This gives you a breakspace in an MDX post.

Everyone at the chocolate factory was in shock, especially the owner.

“It's gone! It's gone!”

Fifty pounds of unwrapped chocolate was stolen.

“If they get to my chocolate before we put the gloss on, they will be able to unlock the secret recipe just by tasting it.” He said in a frenzy.

Billy was sitting in a corner. He started to laugh.

The owner composed himself for a second. Then he shouted.

“What's so funny?”

“I am thinking about the thieves. Boy are they in for a surprise.”

“Yeah. A $2 billion surprise. My life's work.”

“Boss, I put my formula inside the chocolate. Until the chocolate is glossed and wrapped, my formula turns all the sugar into salt.”


Billy took a piece of the chocolate that fell on the floor.

“Try it?”

The boss took a bite, then spit it out.

“That's disgusting. It's just lard and salt.”

“Yeah. Anyone who tries to get access to our candy before it is available to the public is going to gag. I put the second part of my formula at the glossing stage. The salt becomes sugar right after our chocolate is sealed inside its shipping crate.”

He walked to a crate, took out a double fudge square, and dug in. Smiling, he motioned to the boss.

“Want some?”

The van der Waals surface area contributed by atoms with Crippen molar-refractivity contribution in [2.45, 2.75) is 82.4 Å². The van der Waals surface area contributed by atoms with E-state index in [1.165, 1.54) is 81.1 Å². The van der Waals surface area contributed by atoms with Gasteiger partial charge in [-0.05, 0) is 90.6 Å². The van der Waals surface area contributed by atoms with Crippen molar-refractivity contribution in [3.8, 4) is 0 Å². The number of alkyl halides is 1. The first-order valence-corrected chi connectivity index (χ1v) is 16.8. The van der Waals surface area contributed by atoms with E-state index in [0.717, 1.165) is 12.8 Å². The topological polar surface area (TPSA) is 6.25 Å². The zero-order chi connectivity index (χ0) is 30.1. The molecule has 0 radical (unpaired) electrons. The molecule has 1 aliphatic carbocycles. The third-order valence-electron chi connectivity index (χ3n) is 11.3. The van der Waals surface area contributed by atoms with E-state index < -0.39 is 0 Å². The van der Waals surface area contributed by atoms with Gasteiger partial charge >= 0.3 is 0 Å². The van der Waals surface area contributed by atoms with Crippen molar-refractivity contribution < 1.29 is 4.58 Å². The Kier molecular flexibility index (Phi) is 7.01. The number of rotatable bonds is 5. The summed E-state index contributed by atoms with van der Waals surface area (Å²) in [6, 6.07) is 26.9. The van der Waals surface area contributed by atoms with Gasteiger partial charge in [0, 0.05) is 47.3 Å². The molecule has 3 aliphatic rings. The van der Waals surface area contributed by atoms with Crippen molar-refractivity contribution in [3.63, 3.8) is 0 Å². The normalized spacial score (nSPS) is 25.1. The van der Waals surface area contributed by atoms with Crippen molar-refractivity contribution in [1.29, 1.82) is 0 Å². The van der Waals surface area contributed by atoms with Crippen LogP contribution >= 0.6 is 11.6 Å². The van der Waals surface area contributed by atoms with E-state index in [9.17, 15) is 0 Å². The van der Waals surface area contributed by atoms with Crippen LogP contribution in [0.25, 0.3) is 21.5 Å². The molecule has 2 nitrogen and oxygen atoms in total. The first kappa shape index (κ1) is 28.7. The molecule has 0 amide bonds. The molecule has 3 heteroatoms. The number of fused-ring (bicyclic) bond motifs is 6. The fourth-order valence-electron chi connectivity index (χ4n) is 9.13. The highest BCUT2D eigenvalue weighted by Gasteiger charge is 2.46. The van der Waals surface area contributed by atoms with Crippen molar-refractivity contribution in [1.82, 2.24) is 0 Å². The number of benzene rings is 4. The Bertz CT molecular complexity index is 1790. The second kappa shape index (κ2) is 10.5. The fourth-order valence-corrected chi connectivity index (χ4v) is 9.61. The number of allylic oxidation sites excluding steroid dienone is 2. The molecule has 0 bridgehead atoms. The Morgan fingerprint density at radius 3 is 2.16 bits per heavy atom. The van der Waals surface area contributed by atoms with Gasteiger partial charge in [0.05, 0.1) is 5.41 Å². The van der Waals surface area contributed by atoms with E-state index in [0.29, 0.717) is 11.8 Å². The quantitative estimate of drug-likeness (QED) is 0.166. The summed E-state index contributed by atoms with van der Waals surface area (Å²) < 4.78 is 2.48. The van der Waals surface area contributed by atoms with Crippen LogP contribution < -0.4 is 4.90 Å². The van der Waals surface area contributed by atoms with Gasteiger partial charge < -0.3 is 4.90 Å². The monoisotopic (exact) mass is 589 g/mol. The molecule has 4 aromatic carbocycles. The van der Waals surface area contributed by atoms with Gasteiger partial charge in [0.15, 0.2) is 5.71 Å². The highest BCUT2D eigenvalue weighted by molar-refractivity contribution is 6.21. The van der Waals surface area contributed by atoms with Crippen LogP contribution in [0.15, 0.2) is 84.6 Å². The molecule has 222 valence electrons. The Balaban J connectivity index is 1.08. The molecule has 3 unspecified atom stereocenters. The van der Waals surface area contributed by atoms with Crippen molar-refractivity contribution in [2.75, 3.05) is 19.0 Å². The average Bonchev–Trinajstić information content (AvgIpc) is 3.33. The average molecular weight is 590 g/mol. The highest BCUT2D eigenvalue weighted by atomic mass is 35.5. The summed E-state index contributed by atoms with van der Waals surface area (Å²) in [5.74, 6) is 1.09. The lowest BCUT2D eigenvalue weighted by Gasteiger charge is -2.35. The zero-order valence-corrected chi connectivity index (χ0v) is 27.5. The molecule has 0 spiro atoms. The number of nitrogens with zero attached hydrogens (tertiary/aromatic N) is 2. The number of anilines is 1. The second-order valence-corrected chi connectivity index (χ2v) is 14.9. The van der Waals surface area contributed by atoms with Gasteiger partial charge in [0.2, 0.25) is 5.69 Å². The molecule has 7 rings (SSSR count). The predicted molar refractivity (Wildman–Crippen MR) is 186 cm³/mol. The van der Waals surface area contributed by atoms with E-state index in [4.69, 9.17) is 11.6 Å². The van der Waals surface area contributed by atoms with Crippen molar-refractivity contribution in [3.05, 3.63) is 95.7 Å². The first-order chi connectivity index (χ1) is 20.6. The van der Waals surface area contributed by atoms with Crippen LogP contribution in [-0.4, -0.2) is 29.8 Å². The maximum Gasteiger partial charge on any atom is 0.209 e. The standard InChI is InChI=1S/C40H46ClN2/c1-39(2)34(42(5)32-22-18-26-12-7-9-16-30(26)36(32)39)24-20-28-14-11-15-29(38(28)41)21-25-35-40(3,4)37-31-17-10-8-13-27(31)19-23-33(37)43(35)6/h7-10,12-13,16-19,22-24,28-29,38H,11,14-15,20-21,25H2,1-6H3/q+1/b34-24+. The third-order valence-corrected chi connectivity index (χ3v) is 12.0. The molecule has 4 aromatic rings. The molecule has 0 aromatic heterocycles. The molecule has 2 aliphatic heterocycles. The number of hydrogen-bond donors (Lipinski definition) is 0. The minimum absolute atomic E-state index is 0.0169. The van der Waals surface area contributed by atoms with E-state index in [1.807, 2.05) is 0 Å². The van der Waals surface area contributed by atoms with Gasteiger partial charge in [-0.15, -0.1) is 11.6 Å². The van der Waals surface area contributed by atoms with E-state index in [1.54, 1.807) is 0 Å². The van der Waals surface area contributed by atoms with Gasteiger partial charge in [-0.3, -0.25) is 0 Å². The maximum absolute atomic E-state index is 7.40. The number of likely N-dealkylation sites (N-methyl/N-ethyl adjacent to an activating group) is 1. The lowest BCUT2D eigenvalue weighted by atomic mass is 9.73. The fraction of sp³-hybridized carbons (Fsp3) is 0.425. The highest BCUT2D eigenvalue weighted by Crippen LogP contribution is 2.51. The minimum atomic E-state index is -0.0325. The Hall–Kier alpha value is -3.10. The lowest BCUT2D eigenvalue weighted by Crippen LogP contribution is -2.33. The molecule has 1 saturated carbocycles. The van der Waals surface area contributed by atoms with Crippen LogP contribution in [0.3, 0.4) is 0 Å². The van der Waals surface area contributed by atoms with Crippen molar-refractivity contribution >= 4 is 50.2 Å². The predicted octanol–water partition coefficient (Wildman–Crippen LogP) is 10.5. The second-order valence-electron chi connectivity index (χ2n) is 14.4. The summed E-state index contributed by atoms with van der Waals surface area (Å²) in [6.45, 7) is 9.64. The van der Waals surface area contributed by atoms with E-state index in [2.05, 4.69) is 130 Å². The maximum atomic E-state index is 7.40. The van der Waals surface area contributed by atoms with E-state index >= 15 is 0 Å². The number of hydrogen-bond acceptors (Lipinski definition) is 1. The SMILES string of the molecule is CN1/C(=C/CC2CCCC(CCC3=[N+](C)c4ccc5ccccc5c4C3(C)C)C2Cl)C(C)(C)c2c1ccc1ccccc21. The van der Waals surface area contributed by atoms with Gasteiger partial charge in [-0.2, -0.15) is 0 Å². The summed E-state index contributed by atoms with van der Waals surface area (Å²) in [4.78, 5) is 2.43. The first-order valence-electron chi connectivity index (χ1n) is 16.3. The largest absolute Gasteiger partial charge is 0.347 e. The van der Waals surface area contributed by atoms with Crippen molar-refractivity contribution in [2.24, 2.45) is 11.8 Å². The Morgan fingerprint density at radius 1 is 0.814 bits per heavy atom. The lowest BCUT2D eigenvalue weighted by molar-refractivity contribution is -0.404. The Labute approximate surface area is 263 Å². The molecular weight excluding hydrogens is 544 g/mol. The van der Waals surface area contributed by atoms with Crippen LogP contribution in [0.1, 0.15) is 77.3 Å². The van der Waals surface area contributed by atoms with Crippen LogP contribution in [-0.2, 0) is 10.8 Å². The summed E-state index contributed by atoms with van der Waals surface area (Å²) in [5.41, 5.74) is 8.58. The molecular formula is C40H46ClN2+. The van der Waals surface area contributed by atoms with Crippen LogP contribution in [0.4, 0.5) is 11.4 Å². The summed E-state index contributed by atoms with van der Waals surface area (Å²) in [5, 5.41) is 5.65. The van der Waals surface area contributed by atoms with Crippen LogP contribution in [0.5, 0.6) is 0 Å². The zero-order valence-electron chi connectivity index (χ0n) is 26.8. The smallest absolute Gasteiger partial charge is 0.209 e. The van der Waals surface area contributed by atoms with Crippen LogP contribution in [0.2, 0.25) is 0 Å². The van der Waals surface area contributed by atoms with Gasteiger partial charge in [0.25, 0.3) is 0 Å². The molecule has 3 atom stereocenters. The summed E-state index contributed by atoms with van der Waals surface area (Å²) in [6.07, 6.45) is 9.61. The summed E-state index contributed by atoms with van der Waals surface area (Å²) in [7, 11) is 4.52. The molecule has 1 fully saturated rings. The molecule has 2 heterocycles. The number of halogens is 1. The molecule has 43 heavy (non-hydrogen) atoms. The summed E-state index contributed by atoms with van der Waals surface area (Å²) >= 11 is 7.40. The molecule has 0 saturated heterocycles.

What is Tokenization?

Tokenization is the process of replacing your data with a reference instead of sending it out so outsiders cannot steal your information. It's like turning chocolate into lard and salt while anyone has access to its secrets, only to turn it back into chocolate when anyone can open the wrapper and take a bite.

When someone needs to use your data, something that represents the data being queried is sent. It's called a token, and it can be submitted to an approved query point, called a tokenization system, which uses the token to access your data without giving it to whomever is requesting it.

The tokenization system is isolated from the application that is storing the data so any user querying the data is in between two systems that have it. The user gets the token from the source, sends it to the tokenization system, and the system answers the query. The user carries from one point to another a turkey sandwich; a reference to the data that has no relation to the data itself.

Any application, system, or point of service going from the original point of data to the tokenization system is not carrying the data, but a token that can be exchanged for access to the data, or to events it can or cannot perform based on the information retrieved and processed by the tokenization system.

Tokenization is used for personally identifiable information (PII) like medical records, financial information, even a driver's license which holds a person's home address.

The most common use for tokenization is credit card processing.

The Need for Tokenization

Why the need for tokenization to keep a party out of the loop when they want to use your data for a productive purpose?

Say you are driving late at night on the freeway to an early meeting. It's 4AM, and you need something to keep you going. The next rest stop is about 50 minutes out. You park your car and make your purchase.

At the register is Eddie. He is a simple storekeeper in this quaint rural town.

You want Eddie to process your credit card, but you don't want him to use it. He needs to access the $3.75 for the tuna melt and diet coke, but not the credit card number or expiration date to pay for his next shipment of Hootie and the Blowfish CD Sets.